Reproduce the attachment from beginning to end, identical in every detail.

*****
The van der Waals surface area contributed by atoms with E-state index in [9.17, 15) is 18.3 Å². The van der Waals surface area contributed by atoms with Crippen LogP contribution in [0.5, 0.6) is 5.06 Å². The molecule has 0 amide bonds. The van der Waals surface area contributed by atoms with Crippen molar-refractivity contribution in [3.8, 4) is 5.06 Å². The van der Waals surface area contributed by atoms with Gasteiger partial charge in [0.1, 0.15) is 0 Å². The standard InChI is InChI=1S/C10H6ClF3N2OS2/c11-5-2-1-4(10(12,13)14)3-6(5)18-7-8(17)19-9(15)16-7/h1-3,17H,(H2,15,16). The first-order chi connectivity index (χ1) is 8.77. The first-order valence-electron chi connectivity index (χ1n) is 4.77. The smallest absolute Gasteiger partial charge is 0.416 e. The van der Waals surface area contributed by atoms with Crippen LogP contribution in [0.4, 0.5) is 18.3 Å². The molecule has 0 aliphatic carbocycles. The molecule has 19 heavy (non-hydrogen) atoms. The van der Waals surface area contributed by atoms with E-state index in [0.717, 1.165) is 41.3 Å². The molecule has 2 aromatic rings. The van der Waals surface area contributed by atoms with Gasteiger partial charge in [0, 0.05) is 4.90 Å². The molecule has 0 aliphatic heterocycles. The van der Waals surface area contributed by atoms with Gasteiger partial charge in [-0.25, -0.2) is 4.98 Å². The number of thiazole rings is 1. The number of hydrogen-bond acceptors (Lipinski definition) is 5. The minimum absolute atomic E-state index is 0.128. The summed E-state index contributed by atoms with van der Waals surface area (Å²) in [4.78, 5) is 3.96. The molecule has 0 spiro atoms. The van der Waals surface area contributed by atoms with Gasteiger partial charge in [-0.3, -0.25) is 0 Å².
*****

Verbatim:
The van der Waals surface area contributed by atoms with E-state index in [9.17, 15) is 18.3 Å². The van der Waals surface area contributed by atoms with Crippen LogP contribution in [0.5, 0.6) is 5.06 Å². The molecule has 0 amide bonds. The van der Waals surface area contributed by atoms with Crippen molar-refractivity contribution in [3.8, 4) is 5.06 Å². The van der Waals surface area contributed by atoms with Gasteiger partial charge in [0.1, 0.15) is 0 Å². The standard InChI is InChI=1S/C10H6ClF3N2OS2/c11-5-2-1-4(10(12,13)14)3-6(5)18-7-8(17)19-9(15)16-7/h1-3,17H,(H2,15,16). The first-order chi connectivity index (χ1) is 8.77. The first-order valence-electron chi connectivity index (χ1n) is 4.77. The smallest absolute Gasteiger partial charge is 0.416 e. The van der Waals surface area contributed by atoms with Crippen LogP contribution in [0.4, 0.5) is 18.3 Å². The molecule has 0 aliphatic carbocycles. The molecule has 19 heavy (non-hydrogen) atoms. The van der Waals surface area contributed by atoms with E-state index in [0.717, 1.165) is 41.3 Å². The molecule has 2 aromatic rings. The van der Waals surface area contributed by atoms with Gasteiger partial charge in [0, 0.05) is 4.90 Å². The molecule has 0 aliphatic heterocycles. The van der Waals surface area contributed by atoms with Gasteiger partial charge in [-0.25, -0.2) is 4.98 Å². The number of thiazole rings is 1. The number of hydrogen-bond acceptors (Lipinski definition) is 5. The minimum absolute atomic E-state index is 0.128. The summed E-state index contributed by atoms with van der Waals surface area (Å²) in [4.78, 5) is 3.96. The molecule has 0 spiro atoms. The van der Waals surface area contributed by atoms with Gasteiger partial charge in [-0.3, -0.25) is 0 Å².